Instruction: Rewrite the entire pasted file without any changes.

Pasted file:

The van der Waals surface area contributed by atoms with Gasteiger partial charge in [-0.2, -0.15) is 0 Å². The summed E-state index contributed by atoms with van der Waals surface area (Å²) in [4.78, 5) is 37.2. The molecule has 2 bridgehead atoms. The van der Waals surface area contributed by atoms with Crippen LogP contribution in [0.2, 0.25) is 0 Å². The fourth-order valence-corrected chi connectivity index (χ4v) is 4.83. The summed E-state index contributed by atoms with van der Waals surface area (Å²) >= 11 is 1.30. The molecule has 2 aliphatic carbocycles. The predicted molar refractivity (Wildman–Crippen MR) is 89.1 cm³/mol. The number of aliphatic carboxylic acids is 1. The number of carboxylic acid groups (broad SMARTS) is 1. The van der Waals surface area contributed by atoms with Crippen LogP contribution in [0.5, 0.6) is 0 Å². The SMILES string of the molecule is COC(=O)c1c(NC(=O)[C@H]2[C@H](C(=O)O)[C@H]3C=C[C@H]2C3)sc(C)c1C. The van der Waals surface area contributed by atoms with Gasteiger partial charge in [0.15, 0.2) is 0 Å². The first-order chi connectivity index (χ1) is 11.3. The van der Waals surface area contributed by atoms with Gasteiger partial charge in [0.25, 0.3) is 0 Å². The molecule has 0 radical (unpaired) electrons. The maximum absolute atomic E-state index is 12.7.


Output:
The van der Waals surface area contributed by atoms with Gasteiger partial charge in [-0.2, -0.15) is 0 Å². The summed E-state index contributed by atoms with van der Waals surface area (Å²) in [4.78, 5) is 37.2. The molecule has 2 bridgehead atoms. The van der Waals surface area contributed by atoms with Crippen LogP contribution in [0.2, 0.25) is 0 Å². The fourth-order valence-corrected chi connectivity index (χ4v) is 4.83. The summed E-state index contributed by atoms with van der Waals surface area (Å²) >= 11 is 1.30. The molecule has 2 aliphatic carbocycles. The predicted molar refractivity (Wildman–Crippen MR) is 89.1 cm³/mol. The number of aliphatic carboxylic acids is 1. The number of carboxylic acid groups (broad SMARTS) is 1. The van der Waals surface area contributed by atoms with Crippen LogP contribution in [0.5, 0.6) is 0 Å². The SMILES string of the molecule is COC(=O)c1c(NC(=O)[C@H]2[C@H](C(=O)O)[C@H]3C=C[C@H]2C3)sc(C)c1C. The van der Waals surface area contributed by atoms with Gasteiger partial charge in [0.15, 0.2) is 0 Å². The first-order chi connectivity index (χ1) is 11.3. The van der Waals surface area contributed by atoms with Gasteiger partial charge in [0.25, 0.3) is 0 Å². The molecule has 0 radical (unpaired) electrons. The maximum absolute atomic E-state index is 12.7.